It is crucial for the whole team to understand *why* are we building whatever it is we're currently building. I believe it's only when engineers have the answer to this important question, that they can then create the most innovative (and effective) solution. Every team member has the possibility to be included in setting the goals and hypothesis, doing the research, and of course, deciding on how everything gets implemented. To make sure this approach isn't just theoretical, we set out to keep our teams as autonomous as possible and give them the authority to make decisions that have an impact.
Our engineers don’t want to mindlessly churn out code with no clue where it'll end up. Instead, they want to know how the software they built impacts both the company and our users. It's vital to understand how our Xolopreneurs feel about our products, so we continuously ask for feedback in the form of NPS and customer interviews. We test customer interest in various features within the product. We believe in analyzing data continuously to make smarter, better decisions. Our business intelligence information is available for everyone in the company. For engineers, this means there is always the possibility to analyze information straight from the source.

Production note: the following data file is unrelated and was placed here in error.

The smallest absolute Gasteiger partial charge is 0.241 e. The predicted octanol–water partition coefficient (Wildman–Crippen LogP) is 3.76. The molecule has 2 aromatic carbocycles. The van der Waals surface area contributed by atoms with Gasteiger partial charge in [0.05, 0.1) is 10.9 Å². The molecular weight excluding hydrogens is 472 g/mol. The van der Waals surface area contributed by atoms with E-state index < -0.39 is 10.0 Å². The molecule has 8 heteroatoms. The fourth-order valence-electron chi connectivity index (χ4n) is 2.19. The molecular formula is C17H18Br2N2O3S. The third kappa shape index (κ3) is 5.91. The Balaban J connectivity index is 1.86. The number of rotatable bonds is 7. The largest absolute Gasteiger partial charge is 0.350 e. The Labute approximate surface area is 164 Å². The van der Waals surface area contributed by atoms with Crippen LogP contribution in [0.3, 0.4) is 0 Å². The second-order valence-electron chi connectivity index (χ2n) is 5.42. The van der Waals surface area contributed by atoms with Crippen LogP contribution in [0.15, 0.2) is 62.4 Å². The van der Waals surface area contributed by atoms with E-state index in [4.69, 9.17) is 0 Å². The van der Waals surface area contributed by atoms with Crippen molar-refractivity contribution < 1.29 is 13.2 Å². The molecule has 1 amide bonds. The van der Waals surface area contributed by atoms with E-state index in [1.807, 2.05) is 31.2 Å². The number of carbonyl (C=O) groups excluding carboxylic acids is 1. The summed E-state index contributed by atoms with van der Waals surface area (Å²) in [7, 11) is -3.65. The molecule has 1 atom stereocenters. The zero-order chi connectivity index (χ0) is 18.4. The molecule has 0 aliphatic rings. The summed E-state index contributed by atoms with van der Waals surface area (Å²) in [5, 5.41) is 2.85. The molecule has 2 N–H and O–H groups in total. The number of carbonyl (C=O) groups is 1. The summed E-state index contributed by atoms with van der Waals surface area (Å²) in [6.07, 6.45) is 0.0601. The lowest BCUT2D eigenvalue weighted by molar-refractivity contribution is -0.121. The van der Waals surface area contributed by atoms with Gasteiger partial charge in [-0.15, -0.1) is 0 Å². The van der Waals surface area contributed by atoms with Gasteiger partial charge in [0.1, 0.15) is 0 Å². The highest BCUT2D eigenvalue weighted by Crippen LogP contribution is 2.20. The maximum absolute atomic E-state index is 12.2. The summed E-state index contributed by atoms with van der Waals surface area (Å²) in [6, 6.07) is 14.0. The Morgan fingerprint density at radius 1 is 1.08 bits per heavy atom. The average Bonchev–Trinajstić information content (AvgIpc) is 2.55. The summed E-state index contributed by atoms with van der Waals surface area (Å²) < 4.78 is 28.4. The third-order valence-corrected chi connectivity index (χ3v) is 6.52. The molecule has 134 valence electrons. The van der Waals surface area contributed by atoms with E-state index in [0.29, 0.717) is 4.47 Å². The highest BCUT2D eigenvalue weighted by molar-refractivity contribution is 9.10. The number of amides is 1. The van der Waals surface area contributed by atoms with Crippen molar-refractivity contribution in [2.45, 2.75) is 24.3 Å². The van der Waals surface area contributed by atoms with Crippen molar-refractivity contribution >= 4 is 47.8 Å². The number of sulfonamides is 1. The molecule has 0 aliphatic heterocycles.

Even though we are a tech company, we also have an amazing service delivery team. To support them optimizing their work, our product engineers dove into the data. Based on their analysis, they saw that the most time in our back-office is spent processing our customers’ purchase invoices. There are tens of thousands of invoices every month that need to be reviewed by adding, for example, the correct expense category and taxation rules for accounting and tax reporting purposes. By automating this step, they freed up entire workweeks every month for the service delivery team and in doing so, made our product offering even more scalable.